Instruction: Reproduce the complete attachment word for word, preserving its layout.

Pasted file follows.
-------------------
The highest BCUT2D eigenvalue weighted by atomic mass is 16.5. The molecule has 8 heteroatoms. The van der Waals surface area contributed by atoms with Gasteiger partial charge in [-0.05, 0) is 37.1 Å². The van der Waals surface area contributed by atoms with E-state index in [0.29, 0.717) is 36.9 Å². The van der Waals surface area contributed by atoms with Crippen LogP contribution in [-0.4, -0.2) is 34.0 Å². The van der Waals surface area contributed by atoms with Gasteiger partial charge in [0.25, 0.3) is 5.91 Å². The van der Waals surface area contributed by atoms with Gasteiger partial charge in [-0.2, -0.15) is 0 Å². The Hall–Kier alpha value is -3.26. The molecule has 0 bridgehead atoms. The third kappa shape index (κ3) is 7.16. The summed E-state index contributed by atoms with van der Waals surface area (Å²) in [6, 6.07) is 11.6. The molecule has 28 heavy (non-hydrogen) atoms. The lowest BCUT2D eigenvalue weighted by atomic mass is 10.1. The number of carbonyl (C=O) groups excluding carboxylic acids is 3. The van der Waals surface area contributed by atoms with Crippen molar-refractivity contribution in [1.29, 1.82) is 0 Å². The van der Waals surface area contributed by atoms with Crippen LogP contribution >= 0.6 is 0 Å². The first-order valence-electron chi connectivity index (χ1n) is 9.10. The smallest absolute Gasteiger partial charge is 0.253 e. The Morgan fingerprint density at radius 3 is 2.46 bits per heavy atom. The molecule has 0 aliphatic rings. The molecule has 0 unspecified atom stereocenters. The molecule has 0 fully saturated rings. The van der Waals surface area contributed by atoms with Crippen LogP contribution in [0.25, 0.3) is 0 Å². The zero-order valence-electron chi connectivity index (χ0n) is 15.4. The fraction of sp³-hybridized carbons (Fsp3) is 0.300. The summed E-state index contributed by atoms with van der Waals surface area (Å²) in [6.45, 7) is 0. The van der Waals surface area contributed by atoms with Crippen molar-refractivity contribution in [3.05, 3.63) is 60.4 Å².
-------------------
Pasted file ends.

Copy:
The highest BCUT2D eigenvalue weighted by atomic mass is 16.5. The molecule has 8 heteroatoms. The van der Waals surface area contributed by atoms with Gasteiger partial charge in [-0.05, 0) is 37.1 Å². The van der Waals surface area contributed by atoms with E-state index in [0.29, 0.717) is 36.9 Å². The van der Waals surface area contributed by atoms with Crippen LogP contribution in [-0.4, -0.2) is 34.0 Å². The van der Waals surface area contributed by atoms with Gasteiger partial charge in [0.25, 0.3) is 5.91 Å². The van der Waals surface area contributed by atoms with Gasteiger partial charge in [-0.2, -0.15) is 0 Å². The Hall–Kier alpha value is -3.26. The molecule has 0 bridgehead atoms. The third kappa shape index (κ3) is 7.16. The summed E-state index contributed by atoms with van der Waals surface area (Å²) in [6, 6.07) is 11.6. The molecule has 28 heavy (non-hydrogen) atoms. The lowest BCUT2D eigenvalue weighted by atomic mass is 10.1. The number of carbonyl (C=O) groups excluding carboxylic acids is 3. The van der Waals surface area contributed by atoms with Crippen molar-refractivity contribution in [1.29, 1.82) is 0 Å². The van der Waals surface area contributed by atoms with Crippen LogP contribution >= 0.6 is 0 Å². The first-order valence-electron chi connectivity index (χ1n) is 9.10. The smallest absolute Gasteiger partial charge is 0.253 e. The Morgan fingerprint density at radius 3 is 2.46 bits per heavy atom. The molecule has 0 aliphatic rings. The molecule has 0 unspecified atom stereocenters. The molecule has 0 fully saturated rings. The van der Waals surface area contributed by atoms with Crippen LogP contribution in [0.25, 0.3) is 0 Å². The zero-order valence-electron chi connectivity index (χ0n) is 15.4. The fraction of sp³-hybridized carbons (Fsp3) is 0.300. The summed E-state index contributed by atoms with van der Waals surface area (Å²) in [6.45, 7) is 0. The van der Waals surface area contributed by atoms with Crippen molar-refractivity contribution in [3.05, 3.63) is 60.4 Å².